Assuming an underlying adverse event frequency of 20% in any given arm, 24 participants per group would provide a 99.5% chance of observing at least one adverse event in a given group. If the underlying frequency was 10%, this chance would be 92%.

For categorical variables, the number and percentage of each category within a variable was calculated. For continuous variables the mean, median, standard deviation, as well as the minimum and maximum values were determined. Owing to the modest sample size within each intervention arm, inferential assessment to compare the treatment groups was not performed. All subjects were included in the analysis.



A total of 73 participants was recruited across the two study sites. In Antwerp 37 women were enrolled between January and March 1997 and in London 36 participants were recruited between March and September 1997. Twenty four women were randomised to each of the active groups and 25 to the placebo arm of whom 20, 24, and 25 women completed the study in the 4%, 0.5%, and placebo groups respectively. Of the 24 participants enrolled in the 4% group, three discontinued because of adverse events (described below). The mean age was similar in all groups: 30.2 years, 33.2 years and 31.8 years in the 4%, 0.5% and placebo groups respectively. Compliance with use of the study gel was very high. Three women missed one dose and one missed two doses. Four women had sexual intercourse while using the gel, but continued as per protocol and were followed up accordingly.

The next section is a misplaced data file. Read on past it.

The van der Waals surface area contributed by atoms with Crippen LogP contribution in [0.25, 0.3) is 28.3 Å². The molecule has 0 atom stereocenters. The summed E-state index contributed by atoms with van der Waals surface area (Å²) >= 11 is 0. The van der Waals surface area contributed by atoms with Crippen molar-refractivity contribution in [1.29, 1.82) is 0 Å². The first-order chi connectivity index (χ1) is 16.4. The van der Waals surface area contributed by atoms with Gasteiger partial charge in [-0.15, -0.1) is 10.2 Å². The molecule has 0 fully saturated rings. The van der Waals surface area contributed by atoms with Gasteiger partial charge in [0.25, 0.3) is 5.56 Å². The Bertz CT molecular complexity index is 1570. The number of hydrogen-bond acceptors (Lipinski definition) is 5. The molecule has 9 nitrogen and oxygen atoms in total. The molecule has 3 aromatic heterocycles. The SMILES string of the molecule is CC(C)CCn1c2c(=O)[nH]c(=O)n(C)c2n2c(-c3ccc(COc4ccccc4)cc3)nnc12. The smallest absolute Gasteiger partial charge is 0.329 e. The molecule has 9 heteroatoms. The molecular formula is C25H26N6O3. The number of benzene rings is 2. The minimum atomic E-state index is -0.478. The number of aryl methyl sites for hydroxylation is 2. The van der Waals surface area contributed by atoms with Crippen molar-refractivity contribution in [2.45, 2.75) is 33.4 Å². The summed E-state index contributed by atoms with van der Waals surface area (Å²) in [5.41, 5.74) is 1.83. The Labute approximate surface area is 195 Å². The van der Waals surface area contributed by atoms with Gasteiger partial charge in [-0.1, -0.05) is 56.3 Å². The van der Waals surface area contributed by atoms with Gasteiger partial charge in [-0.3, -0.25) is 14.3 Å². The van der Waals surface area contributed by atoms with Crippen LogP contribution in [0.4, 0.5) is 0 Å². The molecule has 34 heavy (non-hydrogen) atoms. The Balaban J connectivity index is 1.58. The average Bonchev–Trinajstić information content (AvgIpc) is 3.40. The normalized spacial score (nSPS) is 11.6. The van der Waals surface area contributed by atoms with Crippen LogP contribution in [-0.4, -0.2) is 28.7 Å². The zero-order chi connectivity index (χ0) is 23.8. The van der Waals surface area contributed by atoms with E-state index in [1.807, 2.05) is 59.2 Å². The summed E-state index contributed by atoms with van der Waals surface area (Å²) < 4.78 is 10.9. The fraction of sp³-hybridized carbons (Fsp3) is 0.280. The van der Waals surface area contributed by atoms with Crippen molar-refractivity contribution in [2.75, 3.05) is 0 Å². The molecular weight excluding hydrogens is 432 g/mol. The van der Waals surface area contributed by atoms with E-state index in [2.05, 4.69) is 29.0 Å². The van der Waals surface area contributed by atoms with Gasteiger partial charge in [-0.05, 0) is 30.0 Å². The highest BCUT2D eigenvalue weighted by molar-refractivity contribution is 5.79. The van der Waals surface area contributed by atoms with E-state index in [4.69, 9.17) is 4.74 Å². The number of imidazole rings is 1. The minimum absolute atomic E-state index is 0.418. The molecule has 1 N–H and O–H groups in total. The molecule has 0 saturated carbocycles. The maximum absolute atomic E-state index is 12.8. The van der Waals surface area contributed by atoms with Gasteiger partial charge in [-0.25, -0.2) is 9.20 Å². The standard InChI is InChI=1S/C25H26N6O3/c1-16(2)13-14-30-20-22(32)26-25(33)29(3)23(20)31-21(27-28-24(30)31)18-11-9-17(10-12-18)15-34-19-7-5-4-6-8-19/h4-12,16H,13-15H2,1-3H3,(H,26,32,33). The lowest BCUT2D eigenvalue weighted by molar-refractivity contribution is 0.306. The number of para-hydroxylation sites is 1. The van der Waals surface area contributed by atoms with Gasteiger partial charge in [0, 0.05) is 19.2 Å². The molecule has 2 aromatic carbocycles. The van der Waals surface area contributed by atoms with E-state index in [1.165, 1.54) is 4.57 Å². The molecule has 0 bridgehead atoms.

Three participants from the 4% group withdrew because of adverse events. London participant 09/09 discontinued on day 6 after administering six doses (two doses on day 0 and one each on days 1, 2, 3, and 4). Moderate vulvar irritation (burning and soreness) was reported on days 0 and 1, and mild vulvovaginal irritation on day 2. No irritation was reported from day 3 onwards, even though dosing had not yet been discontinued. Intermenstrual bleeding began on day 5 and continued until day 11. At a day 6 clinic visit, vaginal bleeding and cervical erythema were observed. Intermenstrual bleeding stopped a few days before the next visit on day 13. Bleeding attributable to normal menses began on day 13, but other signs and symptoms had resolved by that date.